Settling in Beijing and Television

It has been little while since I last updated. After my Harbin pictures refused to upload, I decided to wait until I had some stable Internet. And then I waited a little more just for good measure (read: I am lazy).

These past few weeks have mostly been devoted to figuring out classes, settling down, and talking with more people about how to figure out my classes. While I am successfully enrolled in my language classes, it turns out that due to changes in the Department of Chinese Language and Culture (where I should be teaching English), there will not be an English class for me to teach this semester. We are still figuring out all the repercussions of this (as in the nature of my work for the department, or if I will do any work at all), but it certainly means I get to spend extra time and effort on my Chinese classes.

My classes are all Chinese language classes divided into several categories. There’s Listening, Reading and Writing, Conversation, and Newspapers. All of my professors seem very knowledgeable and very kind. It seems like it will turn out to be a great semester for learning Chinese. Though there was for a time a guy from the States in our class (who asked all the professors to call him by his nickname, Black Dragon), he seems to have left, leaving me the only person from west of Slovakia. And apart from the Slovakian girl, the rest are all Korean or Japanese. The class is so Confucian. I had forgotten that while this program is for international students, it is not by any means a program geared for westerners. When the professor walks in and says hello, everybody responds in unison: Laoshi hao. When the professor calls roll, everybody sits up straight when their name is called, raises their hand, and says, “Dao.” At the end of every class, the Korean students especially will thank the professor for today’s lesson. While I’ve never been a particularly sloppy class go-er, and none of these are requirements, nor are they difficult to replicate, it’s certainly a reminder of where I am and who my classmates are.

Another “hobby” that has kept me from writing these blogs is my newfound love for Chinese television. There are two shows in particular that I find to be especially enthralling. The first has the English title Splendid Days. It is a drama that puts all other dramas to shame for not having a high enough drama/minute ratio. I will give away the pilot here. If you feel like you’re up to watching the show: SPOILERS. In the first 2 minutes a woman in her mid-20s or so is betrayed by her secretly horrible best friend and boyfriend, as they dump her for each other. While she is sobbing by the river banks (the show takes place in Shanghai), the ex-best friend looks at her and says something similar to: “You have no job, no husband, and now no face as you sob. You’d be better off dead.” The dumped woman is so distraught that she walks to the nearest bridge and jumps off into the water below in an attempt to kill herself. Some people who can swim of course rescue her, and an old lady tells her that she is pregnant. As it turns out, she is pregnant and so is her ex-best friend—both with the same father! They give birth in the same hospital on the same day!! The dumped woman is distraught and set to give her child up for adoption so it won’t have to face life growing up as a bastard with a single mother. But instead she at the last minute decides to switch the two babies (both girls) so that her daughter will have a great life with her wealthy parents and non-bastard status. She then in turn keeps her ex-bfs’ baby girl in order to make sure that her real daughter has a better life than the child she stole. The rest of the show follows the two girls as they grow up and all the drama that follows them around. The dumped woman/baby snatcher is of course terrible to her snatched daughter until at some point she realizes what she’s doing (I forgot the catalyst) around age 10, and becomes an okay mom. The rest gets even more complex (if you can imagine), and I won’t spoil it for you because it is excellent.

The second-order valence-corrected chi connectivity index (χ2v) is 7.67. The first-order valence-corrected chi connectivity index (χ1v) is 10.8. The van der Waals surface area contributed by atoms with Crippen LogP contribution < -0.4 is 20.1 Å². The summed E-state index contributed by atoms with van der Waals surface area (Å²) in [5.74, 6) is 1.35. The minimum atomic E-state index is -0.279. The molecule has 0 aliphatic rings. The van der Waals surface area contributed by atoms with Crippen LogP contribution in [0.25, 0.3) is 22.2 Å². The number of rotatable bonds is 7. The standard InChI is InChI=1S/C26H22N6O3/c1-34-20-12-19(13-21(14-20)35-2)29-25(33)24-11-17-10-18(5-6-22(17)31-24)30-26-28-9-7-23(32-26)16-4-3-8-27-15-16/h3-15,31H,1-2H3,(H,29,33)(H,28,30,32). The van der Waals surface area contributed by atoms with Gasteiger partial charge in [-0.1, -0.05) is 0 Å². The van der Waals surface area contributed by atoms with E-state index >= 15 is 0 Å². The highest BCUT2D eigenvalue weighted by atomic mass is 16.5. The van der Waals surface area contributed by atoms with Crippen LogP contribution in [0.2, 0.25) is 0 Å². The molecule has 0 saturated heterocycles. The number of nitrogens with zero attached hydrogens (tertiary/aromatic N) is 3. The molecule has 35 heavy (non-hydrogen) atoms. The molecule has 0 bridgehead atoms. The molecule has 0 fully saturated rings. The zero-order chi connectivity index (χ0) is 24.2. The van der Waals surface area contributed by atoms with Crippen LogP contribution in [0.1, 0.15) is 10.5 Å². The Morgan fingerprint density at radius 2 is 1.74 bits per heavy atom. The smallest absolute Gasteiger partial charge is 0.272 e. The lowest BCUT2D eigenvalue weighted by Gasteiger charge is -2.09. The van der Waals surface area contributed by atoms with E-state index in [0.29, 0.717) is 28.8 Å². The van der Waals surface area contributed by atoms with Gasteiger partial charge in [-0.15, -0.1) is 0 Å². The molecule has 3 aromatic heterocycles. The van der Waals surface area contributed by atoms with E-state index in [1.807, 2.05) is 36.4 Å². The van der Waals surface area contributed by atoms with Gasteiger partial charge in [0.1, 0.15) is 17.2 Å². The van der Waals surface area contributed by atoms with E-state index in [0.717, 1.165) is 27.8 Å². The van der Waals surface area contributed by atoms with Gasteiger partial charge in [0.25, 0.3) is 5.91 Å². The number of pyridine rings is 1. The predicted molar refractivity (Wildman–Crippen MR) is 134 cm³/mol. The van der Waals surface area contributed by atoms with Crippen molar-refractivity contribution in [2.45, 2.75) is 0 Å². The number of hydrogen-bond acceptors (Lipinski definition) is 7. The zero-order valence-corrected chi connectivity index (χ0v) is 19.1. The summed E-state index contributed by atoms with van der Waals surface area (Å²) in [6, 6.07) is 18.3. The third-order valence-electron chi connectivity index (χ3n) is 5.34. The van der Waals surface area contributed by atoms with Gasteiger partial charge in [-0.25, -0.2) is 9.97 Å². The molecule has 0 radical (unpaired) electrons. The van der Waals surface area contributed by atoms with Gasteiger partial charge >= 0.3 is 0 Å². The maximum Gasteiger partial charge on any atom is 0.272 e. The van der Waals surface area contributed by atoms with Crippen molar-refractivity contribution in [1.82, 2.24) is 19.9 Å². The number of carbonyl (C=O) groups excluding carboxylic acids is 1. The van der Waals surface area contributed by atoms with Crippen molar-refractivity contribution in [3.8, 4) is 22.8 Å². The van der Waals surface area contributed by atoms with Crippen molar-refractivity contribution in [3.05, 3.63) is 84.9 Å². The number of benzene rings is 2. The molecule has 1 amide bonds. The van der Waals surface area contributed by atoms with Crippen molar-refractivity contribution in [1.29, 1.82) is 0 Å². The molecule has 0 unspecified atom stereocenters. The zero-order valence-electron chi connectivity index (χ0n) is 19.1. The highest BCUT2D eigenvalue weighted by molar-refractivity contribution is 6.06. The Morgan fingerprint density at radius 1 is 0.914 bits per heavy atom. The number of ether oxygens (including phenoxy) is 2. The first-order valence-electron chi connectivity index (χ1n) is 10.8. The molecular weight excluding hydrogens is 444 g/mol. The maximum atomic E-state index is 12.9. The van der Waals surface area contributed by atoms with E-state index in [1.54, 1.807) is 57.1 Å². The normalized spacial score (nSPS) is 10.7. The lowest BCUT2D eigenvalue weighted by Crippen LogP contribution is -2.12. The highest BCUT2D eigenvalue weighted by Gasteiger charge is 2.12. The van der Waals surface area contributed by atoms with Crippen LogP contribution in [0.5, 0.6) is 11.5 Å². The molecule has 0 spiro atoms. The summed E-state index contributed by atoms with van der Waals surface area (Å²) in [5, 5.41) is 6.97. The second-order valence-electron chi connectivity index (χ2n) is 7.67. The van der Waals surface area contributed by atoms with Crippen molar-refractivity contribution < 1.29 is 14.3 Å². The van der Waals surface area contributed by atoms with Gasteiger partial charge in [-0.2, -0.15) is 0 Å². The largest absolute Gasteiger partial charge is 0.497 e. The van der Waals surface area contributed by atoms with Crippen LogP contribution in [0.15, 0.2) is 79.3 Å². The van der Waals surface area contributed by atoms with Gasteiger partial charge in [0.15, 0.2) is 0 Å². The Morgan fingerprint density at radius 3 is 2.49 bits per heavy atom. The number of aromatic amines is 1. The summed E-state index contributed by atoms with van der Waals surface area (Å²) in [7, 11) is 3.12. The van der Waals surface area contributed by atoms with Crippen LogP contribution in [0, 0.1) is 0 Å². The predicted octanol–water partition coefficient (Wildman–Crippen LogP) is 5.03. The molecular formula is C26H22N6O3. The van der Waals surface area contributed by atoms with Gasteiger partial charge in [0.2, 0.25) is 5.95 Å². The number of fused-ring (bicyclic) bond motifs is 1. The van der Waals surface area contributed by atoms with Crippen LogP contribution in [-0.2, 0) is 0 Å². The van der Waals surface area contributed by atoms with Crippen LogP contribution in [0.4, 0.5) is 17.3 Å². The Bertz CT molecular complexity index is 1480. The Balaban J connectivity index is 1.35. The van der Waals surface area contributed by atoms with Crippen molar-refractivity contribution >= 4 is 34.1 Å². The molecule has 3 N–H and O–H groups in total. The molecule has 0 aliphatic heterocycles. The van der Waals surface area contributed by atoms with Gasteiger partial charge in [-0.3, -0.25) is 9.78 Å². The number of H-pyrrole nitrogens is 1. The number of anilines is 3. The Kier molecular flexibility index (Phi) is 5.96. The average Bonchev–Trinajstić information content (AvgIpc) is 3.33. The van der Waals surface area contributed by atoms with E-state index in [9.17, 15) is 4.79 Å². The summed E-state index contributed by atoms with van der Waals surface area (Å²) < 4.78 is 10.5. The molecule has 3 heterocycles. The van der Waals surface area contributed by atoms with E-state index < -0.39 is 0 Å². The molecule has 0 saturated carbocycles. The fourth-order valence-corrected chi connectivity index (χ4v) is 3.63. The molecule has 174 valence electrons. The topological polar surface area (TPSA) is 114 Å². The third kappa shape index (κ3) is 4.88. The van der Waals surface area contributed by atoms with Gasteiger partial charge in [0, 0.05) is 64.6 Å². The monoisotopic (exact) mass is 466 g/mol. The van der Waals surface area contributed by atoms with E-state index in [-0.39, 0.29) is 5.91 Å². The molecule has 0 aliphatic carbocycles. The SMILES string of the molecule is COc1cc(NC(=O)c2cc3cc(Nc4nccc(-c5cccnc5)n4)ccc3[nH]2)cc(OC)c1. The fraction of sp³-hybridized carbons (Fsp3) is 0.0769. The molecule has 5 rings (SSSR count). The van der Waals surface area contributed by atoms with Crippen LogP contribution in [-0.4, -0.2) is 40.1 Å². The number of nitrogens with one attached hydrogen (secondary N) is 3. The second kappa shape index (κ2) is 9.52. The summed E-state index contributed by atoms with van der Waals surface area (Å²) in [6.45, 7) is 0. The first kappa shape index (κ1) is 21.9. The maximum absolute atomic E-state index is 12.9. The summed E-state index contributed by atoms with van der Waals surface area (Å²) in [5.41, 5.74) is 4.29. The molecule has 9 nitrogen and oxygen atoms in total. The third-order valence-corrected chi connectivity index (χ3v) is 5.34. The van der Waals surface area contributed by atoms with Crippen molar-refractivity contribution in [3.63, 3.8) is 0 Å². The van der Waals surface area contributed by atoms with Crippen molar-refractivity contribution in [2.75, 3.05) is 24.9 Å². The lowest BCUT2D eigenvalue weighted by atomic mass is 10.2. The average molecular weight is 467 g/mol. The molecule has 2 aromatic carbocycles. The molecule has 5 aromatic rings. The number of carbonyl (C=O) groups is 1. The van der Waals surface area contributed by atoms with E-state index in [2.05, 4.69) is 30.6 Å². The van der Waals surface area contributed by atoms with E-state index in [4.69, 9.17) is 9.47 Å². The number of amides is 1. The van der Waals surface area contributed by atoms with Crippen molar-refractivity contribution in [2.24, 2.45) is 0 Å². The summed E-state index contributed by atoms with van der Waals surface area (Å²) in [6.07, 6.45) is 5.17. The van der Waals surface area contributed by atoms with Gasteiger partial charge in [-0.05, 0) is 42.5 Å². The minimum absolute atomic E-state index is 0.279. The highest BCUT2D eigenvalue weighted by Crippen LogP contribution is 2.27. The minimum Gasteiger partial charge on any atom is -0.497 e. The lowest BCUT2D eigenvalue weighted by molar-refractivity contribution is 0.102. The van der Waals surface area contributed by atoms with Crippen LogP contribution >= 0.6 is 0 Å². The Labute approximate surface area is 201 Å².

The second show, while not lacking in drama, is certainly a step up in quality of story line and actor performance. Its English title is Little Daddy, and don’t let the first episode fool you—it is not a comedy. It’s another case of downright wretched parenting, but thankfully around episode 5 or so (right when you think you can’t watch this poor child grow up with these terrible people anymore), the father has a breakdown and decides to be a real father. It has one of my favorite actors in it: Wen Zhang (although I just baidu’d his name and there are plastic surgery claims!!? The article title is: 文章整容了吗!?!?妈妈密呀!整容整容整容!!!Which roughly translates to: Wen Zhang got plastic surgery?!?! Mamamiya (←pinyin version of Mama mia)! Plastic Surgery Plastic Surgery Plastic Surgery!! ! I believe I’m reading a Chinese Perez Hilton. Oh, it looks like the article is from 2012. And while before and after pictures do make a convincing argument for a nose job, as one commenter posted: (roughly translated) “there is this thing called Photoshop…” Lol oh man.) The relationships and characters are complex and not unordinary. There is of course comedic relief in some of the less than developed stereotyped characters, but I personally think it’s well done. There is also some very flagrant homophobia. But they are some strong female characters (who ride motorcycles and aren’t worried about being left-over! But also are caring and not secretly weak inside! Okay, it’s actually only one character, but she’s a great character.), and some that are there solely for comedic relief or a point to start added drama. While easily the show’s least developed character, the best stereotype character is a “second-generation wealthy” girl (fu’erdai). She squeals, acts like a child, repeats “taoyan” incessantly, pouts, and the set for her bedroom is stuffed with an impressive amount of hello-kitty merchandise. The actress who plays this character seems to get this kind of role quite a bit, as I’ve seen her playing essentially the same person in different productions. She has the perfect voice for whining.